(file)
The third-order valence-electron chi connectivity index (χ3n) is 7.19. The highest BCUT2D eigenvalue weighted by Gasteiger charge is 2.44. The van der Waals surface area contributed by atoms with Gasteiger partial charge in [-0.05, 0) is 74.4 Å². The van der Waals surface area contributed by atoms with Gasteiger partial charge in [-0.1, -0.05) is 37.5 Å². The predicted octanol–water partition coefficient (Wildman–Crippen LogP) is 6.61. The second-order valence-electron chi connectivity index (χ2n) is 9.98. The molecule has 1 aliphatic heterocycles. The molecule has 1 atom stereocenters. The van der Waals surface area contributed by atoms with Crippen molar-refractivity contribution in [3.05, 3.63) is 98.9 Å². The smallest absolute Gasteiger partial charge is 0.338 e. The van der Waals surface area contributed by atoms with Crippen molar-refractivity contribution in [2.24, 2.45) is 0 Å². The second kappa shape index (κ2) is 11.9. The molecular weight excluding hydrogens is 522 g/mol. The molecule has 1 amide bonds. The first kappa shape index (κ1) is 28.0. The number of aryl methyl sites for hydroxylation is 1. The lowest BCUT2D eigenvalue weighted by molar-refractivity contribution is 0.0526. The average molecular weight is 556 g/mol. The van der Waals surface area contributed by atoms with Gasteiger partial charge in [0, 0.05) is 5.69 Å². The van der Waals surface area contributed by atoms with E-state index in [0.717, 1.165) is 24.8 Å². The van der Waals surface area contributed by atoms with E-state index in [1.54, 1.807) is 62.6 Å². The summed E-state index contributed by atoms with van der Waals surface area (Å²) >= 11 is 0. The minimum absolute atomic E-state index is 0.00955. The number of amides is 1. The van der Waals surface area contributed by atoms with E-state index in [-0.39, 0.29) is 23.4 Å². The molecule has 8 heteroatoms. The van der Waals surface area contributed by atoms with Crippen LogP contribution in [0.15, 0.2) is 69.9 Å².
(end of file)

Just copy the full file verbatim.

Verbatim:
The third-order valence-electron chi connectivity index (χ3n) is 7.19. The highest BCUT2D eigenvalue weighted by Gasteiger charge is 2.44. The van der Waals surface area contributed by atoms with Gasteiger partial charge in [-0.05, 0) is 74.4 Å². The van der Waals surface area contributed by atoms with Gasteiger partial charge in [-0.1, -0.05) is 37.5 Å². The predicted octanol–water partition coefficient (Wildman–Crippen LogP) is 6.61. The second-order valence-electron chi connectivity index (χ2n) is 9.98. The molecule has 1 aliphatic heterocycles. The molecule has 1 atom stereocenters. The van der Waals surface area contributed by atoms with Crippen molar-refractivity contribution in [3.05, 3.63) is 98.9 Å². The smallest absolute Gasteiger partial charge is 0.338 e. The van der Waals surface area contributed by atoms with Crippen molar-refractivity contribution in [2.24, 2.45) is 0 Å². The second kappa shape index (κ2) is 11.9. The molecular weight excluding hydrogens is 522 g/mol. The molecule has 1 amide bonds. The first kappa shape index (κ1) is 28.0. The number of aryl methyl sites for hydroxylation is 1. The lowest BCUT2D eigenvalue weighted by molar-refractivity contribution is 0.0526. The average molecular weight is 556 g/mol. The van der Waals surface area contributed by atoms with Gasteiger partial charge in [0, 0.05) is 5.69 Å². The van der Waals surface area contributed by atoms with E-state index in [0.717, 1.165) is 24.8 Å². The van der Waals surface area contributed by atoms with E-state index in [1.54, 1.807) is 62.6 Å². The summed E-state index contributed by atoms with van der Waals surface area (Å²) >= 11 is 0. The minimum absolute atomic E-state index is 0.00955. The number of amides is 1. The van der Waals surface area contributed by atoms with E-state index in [-0.39, 0.29) is 23.4 Å². The molecule has 8 heteroatoms. The van der Waals surface area contributed by atoms with Crippen LogP contribution in [0.15, 0.2) is 69.9 Å².